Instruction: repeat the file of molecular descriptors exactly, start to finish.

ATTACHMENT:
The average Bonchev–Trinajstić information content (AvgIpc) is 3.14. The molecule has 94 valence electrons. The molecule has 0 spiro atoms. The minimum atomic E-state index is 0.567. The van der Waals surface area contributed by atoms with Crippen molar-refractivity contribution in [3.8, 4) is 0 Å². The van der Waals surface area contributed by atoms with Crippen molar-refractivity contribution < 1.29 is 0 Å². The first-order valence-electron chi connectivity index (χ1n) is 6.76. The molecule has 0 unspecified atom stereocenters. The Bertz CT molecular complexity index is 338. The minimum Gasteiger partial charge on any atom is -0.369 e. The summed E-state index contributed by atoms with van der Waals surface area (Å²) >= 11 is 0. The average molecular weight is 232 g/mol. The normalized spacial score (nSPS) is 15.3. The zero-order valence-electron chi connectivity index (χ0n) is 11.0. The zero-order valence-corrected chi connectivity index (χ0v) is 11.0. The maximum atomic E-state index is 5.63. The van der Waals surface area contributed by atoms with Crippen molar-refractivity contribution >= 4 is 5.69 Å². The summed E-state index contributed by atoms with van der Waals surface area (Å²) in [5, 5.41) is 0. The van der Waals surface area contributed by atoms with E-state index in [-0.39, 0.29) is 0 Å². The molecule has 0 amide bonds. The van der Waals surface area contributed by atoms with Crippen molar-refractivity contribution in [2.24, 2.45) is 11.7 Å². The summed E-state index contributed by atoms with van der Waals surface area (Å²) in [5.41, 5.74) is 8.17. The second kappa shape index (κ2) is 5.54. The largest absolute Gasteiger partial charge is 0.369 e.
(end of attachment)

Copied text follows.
The average Bonchev–Trinajstić information content (AvgIpc) is 3.14. The molecule has 94 valence electrons. The molecule has 0 spiro atoms. The minimum atomic E-state index is 0.567. The van der Waals surface area contributed by atoms with Crippen molar-refractivity contribution in [3.8, 4) is 0 Å². The van der Waals surface area contributed by atoms with Crippen molar-refractivity contribution < 1.29 is 0 Å². The first-order valence-electron chi connectivity index (χ1n) is 6.76. The molecule has 0 unspecified atom stereocenters. The Bertz CT molecular complexity index is 338. The minimum Gasteiger partial charge on any atom is -0.369 e. The summed E-state index contributed by atoms with van der Waals surface area (Å²) >= 11 is 0. The average molecular weight is 232 g/mol. The normalized spacial score (nSPS) is 15.3. The zero-order valence-electron chi connectivity index (χ0n) is 11.0. The zero-order valence-corrected chi connectivity index (χ0v) is 11.0. The maximum atomic E-state index is 5.63. The van der Waals surface area contributed by atoms with Crippen molar-refractivity contribution >= 4 is 5.69 Å². The summed E-state index contributed by atoms with van der Waals surface area (Å²) in [5, 5.41) is 0. The van der Waals surface area contributed by atoms with E-state index in [-0.39, 0.29) is 0 Å². The molecule has 0 amide bonds. The van der Waals surface area contributed by atoms with Crippen molar-refractivity contribution in [2.24, 2.45) is 11.7 Å². The summed E-state index contributed by atoms with van der Waals surface area (Å²) in [5.41, 5.74) is 8.17. The second kappa shape index (κ2) is 5.54. The largest absolute Gasteiger partial charge is 0.369 e.